Now, lets for one moment consider an environment that is results led. The focus is on the destination, not the journey. In other words, the focus is on the qualification before the music. Like my younger self, the individual engaged in results led learning will cherish tangible, numerical growth over more fun, enriching, musical growth. This becomes the benchmark by which the individual will identify themselves. But the damage doesn’t stop there. When a learner focussed on numerical growth comes up against a challenge, they are much more likely to avoid it in favour of easier things, especially if they feel like they appear to be failing. The reason for this is self esteem; learners focussing on result led learning typically have a very skewed, closed minded and self centred view of failure. The outcome of this is a lack of confidence, self esteem, and often a void of will to perform in front of their peers. The reason? An all consuming fear of failure. What good is Grade 8 if the learner has just learned all they need to know for the exam and connected that knowledge to nothing more than a fear of getting it wrong on exam day? This is a grade player.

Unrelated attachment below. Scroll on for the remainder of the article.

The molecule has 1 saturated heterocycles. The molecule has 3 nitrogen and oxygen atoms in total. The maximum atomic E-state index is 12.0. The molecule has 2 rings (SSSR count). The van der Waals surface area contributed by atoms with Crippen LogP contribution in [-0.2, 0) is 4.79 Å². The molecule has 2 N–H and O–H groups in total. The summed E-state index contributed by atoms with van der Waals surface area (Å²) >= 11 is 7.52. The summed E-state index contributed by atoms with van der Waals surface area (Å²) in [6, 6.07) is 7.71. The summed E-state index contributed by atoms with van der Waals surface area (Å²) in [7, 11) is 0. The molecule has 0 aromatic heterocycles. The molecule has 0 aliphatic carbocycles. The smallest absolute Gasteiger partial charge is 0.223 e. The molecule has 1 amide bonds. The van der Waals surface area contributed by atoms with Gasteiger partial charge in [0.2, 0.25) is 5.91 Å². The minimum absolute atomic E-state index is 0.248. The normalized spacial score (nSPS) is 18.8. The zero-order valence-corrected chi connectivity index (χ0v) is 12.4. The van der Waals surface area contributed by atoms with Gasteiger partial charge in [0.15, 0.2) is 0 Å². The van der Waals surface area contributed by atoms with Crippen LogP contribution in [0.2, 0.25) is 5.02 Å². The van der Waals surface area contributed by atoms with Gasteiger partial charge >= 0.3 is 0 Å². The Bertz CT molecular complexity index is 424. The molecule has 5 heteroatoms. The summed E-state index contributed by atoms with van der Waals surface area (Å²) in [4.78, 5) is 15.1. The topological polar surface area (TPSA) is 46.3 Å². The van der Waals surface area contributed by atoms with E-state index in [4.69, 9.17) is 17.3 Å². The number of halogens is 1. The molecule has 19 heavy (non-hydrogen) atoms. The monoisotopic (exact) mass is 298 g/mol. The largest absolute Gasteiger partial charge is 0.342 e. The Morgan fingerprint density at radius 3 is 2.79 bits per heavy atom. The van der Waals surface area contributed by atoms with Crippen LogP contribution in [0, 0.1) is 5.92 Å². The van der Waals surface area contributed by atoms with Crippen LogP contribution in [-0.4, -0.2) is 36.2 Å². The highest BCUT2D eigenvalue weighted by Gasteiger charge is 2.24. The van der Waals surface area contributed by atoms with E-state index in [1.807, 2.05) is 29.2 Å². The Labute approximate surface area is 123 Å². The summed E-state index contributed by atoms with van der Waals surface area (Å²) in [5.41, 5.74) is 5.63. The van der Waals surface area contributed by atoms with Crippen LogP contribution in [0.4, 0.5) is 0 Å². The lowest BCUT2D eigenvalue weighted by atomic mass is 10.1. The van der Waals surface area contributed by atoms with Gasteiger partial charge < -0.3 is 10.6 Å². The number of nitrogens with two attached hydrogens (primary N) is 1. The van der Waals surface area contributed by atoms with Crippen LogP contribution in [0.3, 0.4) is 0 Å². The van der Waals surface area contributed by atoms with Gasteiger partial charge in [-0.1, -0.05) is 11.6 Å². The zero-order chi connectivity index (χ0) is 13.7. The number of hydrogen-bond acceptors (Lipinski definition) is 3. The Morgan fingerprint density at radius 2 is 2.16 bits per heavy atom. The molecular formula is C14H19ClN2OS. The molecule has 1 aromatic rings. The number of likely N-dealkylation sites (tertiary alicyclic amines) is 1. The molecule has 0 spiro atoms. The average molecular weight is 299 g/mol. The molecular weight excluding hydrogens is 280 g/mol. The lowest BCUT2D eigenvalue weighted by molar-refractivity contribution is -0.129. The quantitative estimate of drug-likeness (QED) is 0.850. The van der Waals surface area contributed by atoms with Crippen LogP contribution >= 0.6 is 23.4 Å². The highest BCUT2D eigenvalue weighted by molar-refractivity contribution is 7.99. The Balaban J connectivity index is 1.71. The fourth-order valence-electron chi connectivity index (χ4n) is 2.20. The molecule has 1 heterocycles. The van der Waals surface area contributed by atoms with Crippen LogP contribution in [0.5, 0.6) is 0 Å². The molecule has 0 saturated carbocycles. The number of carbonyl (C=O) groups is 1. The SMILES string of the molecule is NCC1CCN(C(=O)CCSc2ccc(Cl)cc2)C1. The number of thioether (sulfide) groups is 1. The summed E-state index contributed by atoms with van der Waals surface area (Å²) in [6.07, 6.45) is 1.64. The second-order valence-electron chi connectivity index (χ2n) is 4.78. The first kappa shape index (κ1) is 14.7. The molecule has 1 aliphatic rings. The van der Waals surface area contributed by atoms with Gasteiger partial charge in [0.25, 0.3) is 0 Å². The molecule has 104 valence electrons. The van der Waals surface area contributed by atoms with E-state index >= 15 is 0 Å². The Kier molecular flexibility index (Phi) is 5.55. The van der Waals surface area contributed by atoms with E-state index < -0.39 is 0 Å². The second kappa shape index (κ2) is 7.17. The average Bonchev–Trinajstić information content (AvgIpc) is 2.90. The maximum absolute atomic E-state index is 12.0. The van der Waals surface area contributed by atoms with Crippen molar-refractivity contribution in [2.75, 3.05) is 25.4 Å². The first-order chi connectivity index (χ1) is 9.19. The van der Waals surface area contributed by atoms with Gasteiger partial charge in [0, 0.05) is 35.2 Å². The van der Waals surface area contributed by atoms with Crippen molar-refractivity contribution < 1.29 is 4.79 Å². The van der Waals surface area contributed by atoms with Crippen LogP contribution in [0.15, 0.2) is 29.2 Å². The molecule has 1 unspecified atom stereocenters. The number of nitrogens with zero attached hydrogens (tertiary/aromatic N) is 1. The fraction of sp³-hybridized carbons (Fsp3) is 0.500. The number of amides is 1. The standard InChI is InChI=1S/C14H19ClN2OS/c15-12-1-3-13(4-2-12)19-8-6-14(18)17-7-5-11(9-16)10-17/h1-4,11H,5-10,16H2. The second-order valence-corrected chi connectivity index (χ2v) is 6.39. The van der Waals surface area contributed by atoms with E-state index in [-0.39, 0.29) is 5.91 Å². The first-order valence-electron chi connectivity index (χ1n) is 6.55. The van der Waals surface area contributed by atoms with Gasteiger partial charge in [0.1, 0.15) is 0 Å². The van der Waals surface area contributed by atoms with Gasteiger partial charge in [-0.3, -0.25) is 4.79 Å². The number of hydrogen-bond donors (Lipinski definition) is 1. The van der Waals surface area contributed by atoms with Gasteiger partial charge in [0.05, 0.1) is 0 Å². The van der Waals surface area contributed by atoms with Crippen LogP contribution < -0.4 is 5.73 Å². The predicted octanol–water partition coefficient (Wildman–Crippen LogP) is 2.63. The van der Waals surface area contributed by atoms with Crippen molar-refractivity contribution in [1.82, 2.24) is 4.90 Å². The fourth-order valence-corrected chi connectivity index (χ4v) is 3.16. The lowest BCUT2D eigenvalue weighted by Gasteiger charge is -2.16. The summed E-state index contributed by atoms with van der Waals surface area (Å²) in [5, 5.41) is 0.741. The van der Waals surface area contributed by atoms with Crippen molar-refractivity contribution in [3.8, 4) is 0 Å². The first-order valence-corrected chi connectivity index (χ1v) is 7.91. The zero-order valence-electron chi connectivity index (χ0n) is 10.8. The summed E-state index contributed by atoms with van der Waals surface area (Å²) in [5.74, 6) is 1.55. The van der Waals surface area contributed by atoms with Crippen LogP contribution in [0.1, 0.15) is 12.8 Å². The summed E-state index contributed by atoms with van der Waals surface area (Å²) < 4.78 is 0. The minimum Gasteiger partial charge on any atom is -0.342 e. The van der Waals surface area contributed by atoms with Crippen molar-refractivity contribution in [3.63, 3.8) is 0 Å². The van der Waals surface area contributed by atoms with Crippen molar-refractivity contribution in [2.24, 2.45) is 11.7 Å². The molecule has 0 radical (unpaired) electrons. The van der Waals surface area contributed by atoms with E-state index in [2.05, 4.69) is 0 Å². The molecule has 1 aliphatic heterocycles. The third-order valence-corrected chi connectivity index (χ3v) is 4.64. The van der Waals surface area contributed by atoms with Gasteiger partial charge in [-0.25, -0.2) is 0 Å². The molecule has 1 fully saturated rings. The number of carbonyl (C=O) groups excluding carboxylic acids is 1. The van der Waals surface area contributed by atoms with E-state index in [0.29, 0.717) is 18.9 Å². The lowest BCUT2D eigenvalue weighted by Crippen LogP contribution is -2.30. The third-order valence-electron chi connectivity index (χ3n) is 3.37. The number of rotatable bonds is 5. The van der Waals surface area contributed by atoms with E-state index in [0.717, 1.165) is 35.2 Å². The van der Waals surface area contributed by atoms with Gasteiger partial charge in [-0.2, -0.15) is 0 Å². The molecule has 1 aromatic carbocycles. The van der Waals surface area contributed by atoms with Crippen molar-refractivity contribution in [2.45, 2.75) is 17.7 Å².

Lesson 5 – Our students are individuals.
When most learners pick up the guitar for the first time, they don’t have a clue about grades. What they often do have a clue about is their identity, and specifically what made them want to play guitar. This should always be the vehicle by which we begin navigating and experiencing the journey of music learning with our learners. Nothing drives me bonkers quite like taking on students who have arrived at my doorstep from another teacher, who has been hanging on to the teachings of Bach by tooth and nail for the last 20 years. Sure, I accept some learners may want to learn classical music (and you should always have variety in your curriculum), but most individuals are inspired by what they hear on the radio, on YouTube or on TV ads. Flippin’ heck…I was inspired by the theme tune to Knight Rider!! If this journey with your student leads to grades organically, that is amazing. If the journey doesn’t lead to grades, that is also amazing.
Lesson 6 – Proper instrument provision encourages mindfulness.
My final point is the most pertinent, at least to me. In today’s age of apps, downloads, streaming and instant gratification, distractions are everywhere at the expense of our minds. Social media at present seems to be all about exploiting our weaknesses, much like one huge and sustained advertising campaign. Today, young people and adults alike are loosing their resilience and are in danger of giving up their precious self esteem to app/game developers and large corporations that want us to be dependent on their products to make us ‘happy’ and ‘worthy’. Approaching the grades compassionately is one way we can positively contribute towards the growth mindsets of our learners, not only to strengthen them as individuals and keep them from these worthless distractions, but to actually give them a powerful set of transferable skills, as well as an internationally recognised qualification. THAT, is something to be proud about.
What are your thoughts?